Well, all right! It's the Blood-and-Guts edition!
Continuing my look at Baseball Card Magazine for when I had a subscription between 1982-85, I arrive at this delightful release for August of 1984. I was in the midst of junior college, just about to start my second year and cards were kind of a "I do this because I always do this" requirement at the time.
This issue didn't produce a lot of excitement in me, which just shows you far gone I was at the time. I mean look at it!!! Bloody death cards! Uncut sheets from the '50s! A minor league card of Cal Ripken Jr.! And promises of free cards of Dale Murphy and Ted Williams! Gracious, I was so weird back in '84.
So let's have a look at what I glossed over all those years ago.
I'll start out with a couple of ads since there were only about 889 ads in every issue. I like looking at the prices that cards were selling for back in the early-to-mid 1980s.
This ad was from Kit Young out of San Diego. You probably can't read the names on the left because the fold got in the way on the scanner. But in order the names are: Aaron, Banks, Bench, Berra, Brock, Carew, Carlton, Clemente, Drysdale, Ford, Gibson, Hodges, Jackson, Kaline, Killebrew, Koufax, Mantle, Maris, Mathews, Mays, McCovey, Morgan, Munson, Musial, palmer, Perry, Roberts, B. Robinson, F. Robinson, Rose, Ryan, Seaver, Snider, Spahn, Stargell, T. Williams, Wynn (Early) and Yastrzemski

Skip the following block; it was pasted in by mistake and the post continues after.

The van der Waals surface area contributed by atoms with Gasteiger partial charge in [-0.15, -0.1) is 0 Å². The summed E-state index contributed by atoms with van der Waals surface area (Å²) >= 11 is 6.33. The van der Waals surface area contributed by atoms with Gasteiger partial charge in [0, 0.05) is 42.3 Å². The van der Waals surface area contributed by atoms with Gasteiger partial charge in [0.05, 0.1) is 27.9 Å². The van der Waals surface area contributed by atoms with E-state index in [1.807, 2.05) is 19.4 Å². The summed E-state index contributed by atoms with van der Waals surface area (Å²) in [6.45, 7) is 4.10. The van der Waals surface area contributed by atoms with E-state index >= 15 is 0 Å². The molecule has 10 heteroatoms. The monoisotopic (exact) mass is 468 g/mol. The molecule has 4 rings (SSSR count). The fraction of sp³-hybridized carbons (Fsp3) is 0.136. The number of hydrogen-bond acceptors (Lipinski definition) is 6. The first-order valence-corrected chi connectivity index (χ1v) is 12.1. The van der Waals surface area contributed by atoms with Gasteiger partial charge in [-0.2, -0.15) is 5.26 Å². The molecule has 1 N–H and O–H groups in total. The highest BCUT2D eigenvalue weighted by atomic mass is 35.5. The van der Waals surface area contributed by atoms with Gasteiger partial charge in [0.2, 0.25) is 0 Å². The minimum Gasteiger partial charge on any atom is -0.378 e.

Even in 1984 a '55 Clemente would cost you 85 zingers.
A look at what you might pay for rookie cards, from a different dealer. Lots of funny names on there. Better hoard that Larry Herndon rookie mojo!!!!!!
Moving on to the Collector Q&A section, we take a look at this disgruntled collector and the expected response:
This collector must be absolutely flipping out now with the rookie situation the way it's been for the last dozen years or more. Then again, I'm guessing he's probably not in the hobby anymore.
A question about this card was just addressed in the comments on a previous post.
Of course, the letter-writer had to make the leap to Instant Riches right away.